This afternoon, Navimag’s new but long-awaited ferry Edén docked at Puerto Natales on its maiden voyage from Puerto Montt, and I was there for its arrival. Though when I spoke with Navimag’s Santiago office last week, it was unclear whether this first voyage would simply be a cargo-only trial run or carry passengers – the demand has been pent up all summer – it did indeed carry passengers. This morning, when I went to Navimag’s dockside office in Natales, people were starting to line up for tickets, and the return voyage will sail tomorrow at 4 pm, arriving in Puerto Montt Friday morning.
Though the ship arrived at 4 pm, it was a couple more hours before the passengers disembarked because some cargo had to be unloaded first, and it was also a political event – because Navimag is so important to the tourist trade and other commerce, the regional governor (appointed from Santiago) and the local mayor were both there to greet the vessel. In fact, some of the passengers told me, he made a point of speaking to them. For what it’s worth, they also told me they enjoyed the trip immensely.
I’m looking forward to the return voyage as a change of pace. Over the last several days, I drove Ruta Nacional 40 – whose southern Patagonian segment qualifies as Argentina’s loneliest road – southbound from the town of Perito Moreno to El Chaltén, El Calafate and the Chilean border for the first time (I’ve driven it northbound many times). Tomorrow, I’ll be taking the ferry northbound for the first time, though I took the previous vessel Evangelistas southbound many times. Three years ago, I was scheduled for the northbound trip, but the Evangelistas struck a rock on the way south, the trip was cancelled, and I ended up driving back via Argentina’s coastal Ruta Nacional 3.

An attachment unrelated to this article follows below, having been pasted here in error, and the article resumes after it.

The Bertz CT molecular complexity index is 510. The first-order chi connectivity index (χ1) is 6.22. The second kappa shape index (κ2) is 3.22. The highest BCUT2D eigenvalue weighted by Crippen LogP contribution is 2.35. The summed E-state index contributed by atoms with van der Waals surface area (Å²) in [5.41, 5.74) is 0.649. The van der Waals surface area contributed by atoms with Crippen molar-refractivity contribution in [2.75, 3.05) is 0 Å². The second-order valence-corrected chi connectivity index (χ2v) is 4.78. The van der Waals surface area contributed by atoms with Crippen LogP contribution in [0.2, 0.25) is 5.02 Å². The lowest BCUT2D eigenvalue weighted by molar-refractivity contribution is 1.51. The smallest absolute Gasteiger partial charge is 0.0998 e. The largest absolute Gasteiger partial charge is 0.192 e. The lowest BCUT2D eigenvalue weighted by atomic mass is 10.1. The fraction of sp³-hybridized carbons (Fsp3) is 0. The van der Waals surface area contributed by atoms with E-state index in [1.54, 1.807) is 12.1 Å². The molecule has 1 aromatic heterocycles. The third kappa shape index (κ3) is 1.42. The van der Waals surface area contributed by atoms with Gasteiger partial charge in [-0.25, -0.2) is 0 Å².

Oddly, the new vessel’s exterior does not conform to Navimag’s traditional color scheme of red and white, with touches of yellow and sea blue. Rather, it’s a white-and-blue paint job that, if I didn’t know better, I might mistake for the colors of the Argentine flag – celeste (sky-blue) and white. There are other signs of early deployment as well – on the portside, they’ve barely begun to paint the company name, and there remains the former company’s faint trademark – in a previous incarnation, the Edén crossed the Gulf of Mexico from La Paz to Topolobampo for Baja Ferries. It started its working life as the Monte Cinto, linking the port Marseille to France's Mediterranean island of Corsica.
Over the next few days, I’ll get to know the new ship and, even though I’ll spend much of the time writing as a book deadline approaches, I’ll enjoy the slower pace of travel at sea. And I'll promise to try to avoid using the same lame pun about "ferry tales" again.